The Omega Force by Rick Moody - review by Tristan Quinn

Tristan Quinn

Terror & Trauma

The Omega Force


Faber & Faber 223pp £12.99

Although Rick Moody makes no explicit mention of 9/11 in this collection of three smart novellas about suspicion in contemporary America, each story is a startling vision of how the war on terror is shaping American society by alienating citizens from each other and themselves. Last year, Moody told an interviewer that paranoia is ‘the disease of the age’. This book jangles with peculiar fear.

The eponymous novella is a work of savage irony. Dr Van Deusen is a retired government official, a pompous patriot flailing around in the fog of his own alcoholism on an obscure island off America’s East Coast. He tells his story in the form of an intelligence report, though it becomes clear his observations are unreliable. Van Deusen almost drowns on the beach while performing his ‘Dance of the Stick’ using driftwood to conduct the music in his head. The fisherman who saves him tells him he has seen mysterious ‘dark-complected persons’ at the airfield. Van Deusen believes that this is a glimpse into the ‘subliminal echelons’ of the world, ‘the region of government operations … where prisoners are occasionally forced to listen to popular music that is distasteful to them … This is the way it must be.’ He also believes that a lurid pulp thriller, Omega Force: Code White, is an actual warning.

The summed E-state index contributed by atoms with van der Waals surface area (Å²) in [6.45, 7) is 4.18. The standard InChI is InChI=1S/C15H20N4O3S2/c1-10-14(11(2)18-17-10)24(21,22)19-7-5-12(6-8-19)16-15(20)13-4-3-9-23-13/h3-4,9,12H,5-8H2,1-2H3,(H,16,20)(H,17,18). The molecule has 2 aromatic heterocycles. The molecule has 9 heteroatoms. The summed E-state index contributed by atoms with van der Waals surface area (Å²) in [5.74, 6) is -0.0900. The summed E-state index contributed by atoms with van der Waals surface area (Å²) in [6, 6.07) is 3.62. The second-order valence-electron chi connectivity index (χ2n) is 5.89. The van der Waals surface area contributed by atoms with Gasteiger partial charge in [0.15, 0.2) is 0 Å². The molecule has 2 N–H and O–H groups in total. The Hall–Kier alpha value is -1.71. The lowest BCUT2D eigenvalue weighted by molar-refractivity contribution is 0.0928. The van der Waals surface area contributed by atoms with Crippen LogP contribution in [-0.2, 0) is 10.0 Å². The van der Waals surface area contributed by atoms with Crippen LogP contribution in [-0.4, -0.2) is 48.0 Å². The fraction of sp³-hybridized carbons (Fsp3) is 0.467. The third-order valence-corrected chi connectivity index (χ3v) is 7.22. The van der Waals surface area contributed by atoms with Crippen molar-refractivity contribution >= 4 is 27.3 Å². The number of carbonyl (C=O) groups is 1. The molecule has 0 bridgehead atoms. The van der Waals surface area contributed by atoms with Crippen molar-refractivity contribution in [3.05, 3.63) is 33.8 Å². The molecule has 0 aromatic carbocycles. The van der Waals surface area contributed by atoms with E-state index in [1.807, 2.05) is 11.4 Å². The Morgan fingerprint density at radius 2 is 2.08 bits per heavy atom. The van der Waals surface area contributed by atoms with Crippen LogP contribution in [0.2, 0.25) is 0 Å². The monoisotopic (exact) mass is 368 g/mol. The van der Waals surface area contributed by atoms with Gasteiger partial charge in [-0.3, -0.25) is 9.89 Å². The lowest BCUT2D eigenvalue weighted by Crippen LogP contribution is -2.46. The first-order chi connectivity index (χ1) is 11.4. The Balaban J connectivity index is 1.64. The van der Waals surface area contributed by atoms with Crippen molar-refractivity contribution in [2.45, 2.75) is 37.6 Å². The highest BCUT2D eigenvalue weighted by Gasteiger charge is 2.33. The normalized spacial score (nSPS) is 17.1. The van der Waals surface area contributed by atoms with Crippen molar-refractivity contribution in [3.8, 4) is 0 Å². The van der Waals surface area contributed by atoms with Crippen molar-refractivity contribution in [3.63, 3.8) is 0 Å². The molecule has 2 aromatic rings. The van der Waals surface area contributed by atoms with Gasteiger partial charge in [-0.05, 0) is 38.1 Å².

For Van Deusen the price of his suggestibility is eternal vigilance. Having absorbed the high-velocity media chatter of endless threats, he patrols the golf course and pizza pie bar, defending ‘high value targets’ from ‘rogue elements’, serving himself more punch at a party ‘to maintain deep cover’. A local architect

Sign Up to our newsletter

Receive free articles, highlights from the archive, news, details of prizes, and much more.

RLF - March

Follow Literary Review on Twitter